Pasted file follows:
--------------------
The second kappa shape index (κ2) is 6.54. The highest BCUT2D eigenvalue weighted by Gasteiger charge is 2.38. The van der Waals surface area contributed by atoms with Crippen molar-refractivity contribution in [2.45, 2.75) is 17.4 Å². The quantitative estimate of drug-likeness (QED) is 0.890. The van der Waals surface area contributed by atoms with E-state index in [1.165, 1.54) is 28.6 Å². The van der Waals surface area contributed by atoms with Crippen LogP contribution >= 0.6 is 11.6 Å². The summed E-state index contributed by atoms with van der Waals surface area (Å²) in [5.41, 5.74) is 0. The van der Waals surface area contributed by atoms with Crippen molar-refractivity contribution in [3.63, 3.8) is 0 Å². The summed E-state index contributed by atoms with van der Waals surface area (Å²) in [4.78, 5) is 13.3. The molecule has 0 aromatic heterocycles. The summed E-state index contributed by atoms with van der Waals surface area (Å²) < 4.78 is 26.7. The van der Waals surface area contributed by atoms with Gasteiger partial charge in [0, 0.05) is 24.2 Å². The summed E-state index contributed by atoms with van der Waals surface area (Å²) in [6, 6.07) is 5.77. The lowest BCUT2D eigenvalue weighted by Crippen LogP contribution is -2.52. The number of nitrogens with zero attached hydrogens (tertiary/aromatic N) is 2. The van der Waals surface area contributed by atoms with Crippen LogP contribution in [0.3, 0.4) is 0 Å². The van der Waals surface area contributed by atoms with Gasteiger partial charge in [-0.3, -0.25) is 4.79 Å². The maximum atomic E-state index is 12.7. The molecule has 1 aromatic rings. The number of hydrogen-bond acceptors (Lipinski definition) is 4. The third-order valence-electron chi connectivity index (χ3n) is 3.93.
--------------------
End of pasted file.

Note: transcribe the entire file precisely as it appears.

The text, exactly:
The second kappa shape index (κ2) is 6.54. The highest BCUT2D eigenvalue weighted by Gasteiger charge is 2.38. The van der Waals surface area contributed by atoms with Crippen molar-refractivity contribution in [2.45, 2.75) is 17.4 Å². The quantitative estimate of drug-likeness (QED) is 0.890. The van der Waals surface area contributed by atoms with E-state index in [1.165, 1.54) is 28.6 Å². The van der Waals surface area contributed by atoms with Crippen LogP contribution >= 0.6 is 11.6 Å². The summed E-state index contributed by atoms with van der Waals surface area (Å²) in [5.41, 5.74) is 0. The van der Waals surface area contributed by atoms with Crippen molar-refractivity contribution in [3.63, 3.8) is 0 Å². The summed E-state index contributed by atoms with van der Waals surface area (Å²) in [4.78, 5) is 13.3. The molecule has 0 aromatic heterocycles. The summed E-state index contributed by atoms with van der Waals surface area (Å²) < 4.78 is 26.7. The van der Waals surface area contributed by atoms with Gasteiger partial charge in [0, 0.05) is 24.2 Å². The summed E-state index contributed by atoms with van der Waals surface area (Å²) in [6, 6.07) is 5.77. The lowest BCUT2D eigenvalue weighted by Crippen LogP contribution is -2.52. The number of nitrogens with zero attached hydrogens (tertiary/aromatic N) is 2. The van der Waals surface area contributed by atoms with Crippen LogP contribution in [0.3, 0.4) is 0 Å². The van der Waals surface area contributed by atoms with Gasteiger partial charge in [-0.3, -0.25) is 4.79 Å². The maximum atomic E-state index is 12.7. The molecule has 1 aromatic rings. The number of hydrogen-bond acceptors (Lipinski definition) is 4. The third-order valence-electron chi connectivity index (χ3n) is 3.93.